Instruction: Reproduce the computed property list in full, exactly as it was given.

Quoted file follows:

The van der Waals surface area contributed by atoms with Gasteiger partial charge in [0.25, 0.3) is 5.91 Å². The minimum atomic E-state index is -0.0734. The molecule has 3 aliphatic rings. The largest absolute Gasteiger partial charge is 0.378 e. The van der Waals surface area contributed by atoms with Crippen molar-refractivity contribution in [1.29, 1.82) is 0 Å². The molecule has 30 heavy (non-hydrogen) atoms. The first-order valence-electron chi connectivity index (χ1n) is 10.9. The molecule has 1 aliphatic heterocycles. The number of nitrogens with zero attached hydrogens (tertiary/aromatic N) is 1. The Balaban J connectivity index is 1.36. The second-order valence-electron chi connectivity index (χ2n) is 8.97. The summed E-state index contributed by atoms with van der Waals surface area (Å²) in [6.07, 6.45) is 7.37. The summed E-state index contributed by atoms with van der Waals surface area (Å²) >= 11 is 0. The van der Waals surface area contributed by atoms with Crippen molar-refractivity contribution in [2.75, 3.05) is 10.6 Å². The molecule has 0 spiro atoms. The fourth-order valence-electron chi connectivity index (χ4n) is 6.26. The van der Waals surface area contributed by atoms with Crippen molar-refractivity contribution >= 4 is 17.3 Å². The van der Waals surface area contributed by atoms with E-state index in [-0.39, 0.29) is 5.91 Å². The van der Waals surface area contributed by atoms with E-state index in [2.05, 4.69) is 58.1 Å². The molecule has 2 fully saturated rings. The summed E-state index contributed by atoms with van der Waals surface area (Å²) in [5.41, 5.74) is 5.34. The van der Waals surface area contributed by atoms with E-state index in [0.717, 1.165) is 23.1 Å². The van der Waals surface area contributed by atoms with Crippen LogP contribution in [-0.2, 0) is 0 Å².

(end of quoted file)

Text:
The van der Waals surface area contributed by atoms with Gasteiger partial charge in [0.25, 0.3) is 5.91 Å². The minimum atomic E-state index is -0.0734. The molecule has 3 aliphatic rings. The largest absolute Gasteiger partial charge is 0.378 e. The van der Waals surface area contributed by atoms with Crippen molar-refractivity contribution in [1.29, 1.82) is 0 Å². The molecule has 30 heavy (non-hydrogen) atoms. The first-order valence-electron chi connectivity index (χ1n) is 10.9. The molecule has 1 aliphatic heterocycles. The number of nitrogens with zero attached hydrogens (tertiary/aromatic N) is 1. The Balaban J connectivity index is 1.36. The second-order valence-electron chi connectivity index (χ2n) is 8.97. The summed E-state index contributed by atoms with van der Waals surface area (Å²) in [6.07, 6.45) is 7.37. The summed E-state index contributed by atoms with van der Waals surface area (Å²) >= 11 is 0. The van der Waals surface area contributed by atoms with Crippen molar-refractivity contribution in [2.75, 3.05) is 10.6 Å². The molecule has 0 spiro atoms. The fourth-order valence-electron chi connectivity index (χ4n) is 6.26. The van der Waals surface area contributed by atoms with Crippen molar-refractivity contribution >= 4 is 17.3 Å². The van der Waals surface area contributed by atoms with E-state index in [-0.39, 0.29) is 5.91 Å². The van der Waals surface area contributed by atoms with E-state index in [2.05, 4.69) is 58.1 Å². The molecule has 2 fully saturated rings. The summed E-state index contributed by atoms with van der Waals surface area (Å²) in [5.41, 5.74) is 5.34. The van der Waals surface area contributed by atoms with E-state index in [0.717, 1.165) is 23.1 Å². The van der Waals surface area contributed by atoms with Crippen LogP contribution in [-0.2, 0) is 0 Å².